Here we go. Thanksgiving is 10 days away. Then we wake up to a turkey and stuffing-induced hangover as millions of Americans rush to their nearest strip malls, sacrificing sleep for the crazy once-a-year discounts of Black Friday.
And 72 hours later is the main event: Cyber Monday. We fire up our laptops, switch on our iPads, and when we must walk, we do so while glued to our smartphones, searching for an even more unbelievably awesome deal than the one staring us in the face.
The story is the same every year, just more of it. Amazon.com keeps taking wallet share from the old big-box stores, and the old big-box stores do everything in their power to stay relevant. EMarketer predicts that holiday retail e-commerce sales in the U.S. will jump 17 percent to $72.4 billion, accounting for 24 percent of online sales for the full year. That's still only a sliver of the total holiday retail market (offline plus online), which eMarketer predicts will grow at the much slower 5 percent rate to $862.5 billion during the celebratory season.
Smartphone shopping is just gaining steam, thanks to better interfaces, faster connections and a ton of investment in mobile payments. According to a survey by Accenture, almost one-quarter of Americans plan to make a purchase from a smartphone this holiday season, up from 18 percent in 2013.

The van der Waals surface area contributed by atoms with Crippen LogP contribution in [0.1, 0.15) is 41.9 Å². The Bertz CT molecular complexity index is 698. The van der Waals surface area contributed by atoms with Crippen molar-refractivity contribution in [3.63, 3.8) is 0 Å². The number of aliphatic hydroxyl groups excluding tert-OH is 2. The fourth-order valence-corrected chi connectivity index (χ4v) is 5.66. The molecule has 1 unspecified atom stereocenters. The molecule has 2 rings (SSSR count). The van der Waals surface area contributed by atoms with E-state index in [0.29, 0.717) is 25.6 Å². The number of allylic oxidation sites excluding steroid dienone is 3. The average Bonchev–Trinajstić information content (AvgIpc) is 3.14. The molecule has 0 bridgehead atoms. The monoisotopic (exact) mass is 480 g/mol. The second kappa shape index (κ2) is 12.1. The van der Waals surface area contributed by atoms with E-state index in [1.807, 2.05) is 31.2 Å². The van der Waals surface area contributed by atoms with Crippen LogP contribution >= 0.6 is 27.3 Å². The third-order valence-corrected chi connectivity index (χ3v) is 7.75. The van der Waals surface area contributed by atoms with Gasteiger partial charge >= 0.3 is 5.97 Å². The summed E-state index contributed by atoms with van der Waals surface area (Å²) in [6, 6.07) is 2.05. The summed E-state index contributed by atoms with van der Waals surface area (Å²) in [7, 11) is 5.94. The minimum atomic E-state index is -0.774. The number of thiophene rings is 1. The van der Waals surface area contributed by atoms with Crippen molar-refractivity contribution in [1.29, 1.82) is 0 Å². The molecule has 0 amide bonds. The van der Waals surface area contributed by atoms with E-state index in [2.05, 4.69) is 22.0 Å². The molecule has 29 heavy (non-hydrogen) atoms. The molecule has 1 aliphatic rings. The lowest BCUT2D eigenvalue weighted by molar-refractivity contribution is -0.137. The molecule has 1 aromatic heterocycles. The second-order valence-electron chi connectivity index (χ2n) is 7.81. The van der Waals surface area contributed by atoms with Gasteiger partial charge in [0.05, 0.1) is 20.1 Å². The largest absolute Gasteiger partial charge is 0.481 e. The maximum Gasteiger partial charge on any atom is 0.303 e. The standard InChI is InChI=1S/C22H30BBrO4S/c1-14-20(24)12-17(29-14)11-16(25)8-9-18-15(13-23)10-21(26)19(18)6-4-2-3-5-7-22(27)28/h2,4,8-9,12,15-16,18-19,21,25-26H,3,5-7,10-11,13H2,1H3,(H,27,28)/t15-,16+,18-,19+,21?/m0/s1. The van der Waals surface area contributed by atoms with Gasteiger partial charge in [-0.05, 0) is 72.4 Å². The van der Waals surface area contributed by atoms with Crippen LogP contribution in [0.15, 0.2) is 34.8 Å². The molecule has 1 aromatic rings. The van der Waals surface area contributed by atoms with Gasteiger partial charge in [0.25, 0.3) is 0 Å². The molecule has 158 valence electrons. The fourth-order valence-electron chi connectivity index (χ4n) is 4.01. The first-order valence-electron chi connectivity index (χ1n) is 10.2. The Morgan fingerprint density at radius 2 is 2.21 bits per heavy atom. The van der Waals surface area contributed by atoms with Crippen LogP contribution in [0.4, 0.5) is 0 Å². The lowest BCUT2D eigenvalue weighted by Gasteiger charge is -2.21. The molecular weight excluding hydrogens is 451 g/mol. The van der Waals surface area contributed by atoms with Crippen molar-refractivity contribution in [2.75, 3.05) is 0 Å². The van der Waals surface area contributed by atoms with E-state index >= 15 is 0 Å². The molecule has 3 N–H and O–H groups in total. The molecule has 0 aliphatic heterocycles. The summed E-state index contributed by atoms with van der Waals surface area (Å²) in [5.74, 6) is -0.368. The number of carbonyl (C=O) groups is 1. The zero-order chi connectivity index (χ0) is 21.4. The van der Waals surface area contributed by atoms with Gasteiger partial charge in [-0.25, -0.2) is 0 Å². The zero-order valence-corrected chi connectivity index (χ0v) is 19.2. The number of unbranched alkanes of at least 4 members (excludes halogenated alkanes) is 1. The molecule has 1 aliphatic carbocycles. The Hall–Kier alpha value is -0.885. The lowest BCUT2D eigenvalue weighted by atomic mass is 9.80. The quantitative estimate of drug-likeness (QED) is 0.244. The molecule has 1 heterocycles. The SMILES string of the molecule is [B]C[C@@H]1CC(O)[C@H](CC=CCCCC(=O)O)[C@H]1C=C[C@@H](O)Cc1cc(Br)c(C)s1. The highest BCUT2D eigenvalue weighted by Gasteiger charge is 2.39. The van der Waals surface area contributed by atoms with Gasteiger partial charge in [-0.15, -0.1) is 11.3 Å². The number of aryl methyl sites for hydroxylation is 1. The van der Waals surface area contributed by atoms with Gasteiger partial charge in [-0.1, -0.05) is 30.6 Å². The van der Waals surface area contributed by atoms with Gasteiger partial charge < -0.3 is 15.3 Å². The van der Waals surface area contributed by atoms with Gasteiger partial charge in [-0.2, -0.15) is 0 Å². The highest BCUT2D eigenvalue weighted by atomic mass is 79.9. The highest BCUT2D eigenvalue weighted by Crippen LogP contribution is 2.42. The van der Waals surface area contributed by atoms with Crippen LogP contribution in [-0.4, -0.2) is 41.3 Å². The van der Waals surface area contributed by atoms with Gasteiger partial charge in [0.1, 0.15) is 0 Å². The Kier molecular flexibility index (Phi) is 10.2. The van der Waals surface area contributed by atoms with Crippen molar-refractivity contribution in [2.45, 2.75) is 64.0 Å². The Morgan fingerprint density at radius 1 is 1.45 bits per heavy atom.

Read MoreBlack Friday deals debunked
But how does all this stuff happen, and with such speed? Who keeps it from breaking? Who makes sure my stuff arrives on time? If my packages are a day late—the horror!—who do I call? In short, who are the magicians behind e-commerce?
All this week, CNBC.com will be exploring these questions and more in a series called "Powering the holidays." We'll look into what's happening behind the scenes at some of your favorite e-retailers and tell you about some of the hidden winners in the ever-increasing rush to the Web. It's not a comprehensive series—nobody has THAT much time—but hopefully we can shed some light on the little-known technologies that make consumers happy and allow cyber merchants to thrive.
The name Amazon will come up with frequency, but not because we have any inside knowledge on the industry giant. Amazon builds its own infrastructure, has its own warehouses and employs scores of data scientists to predict what you want, when and how (drones aren't delivering just yet).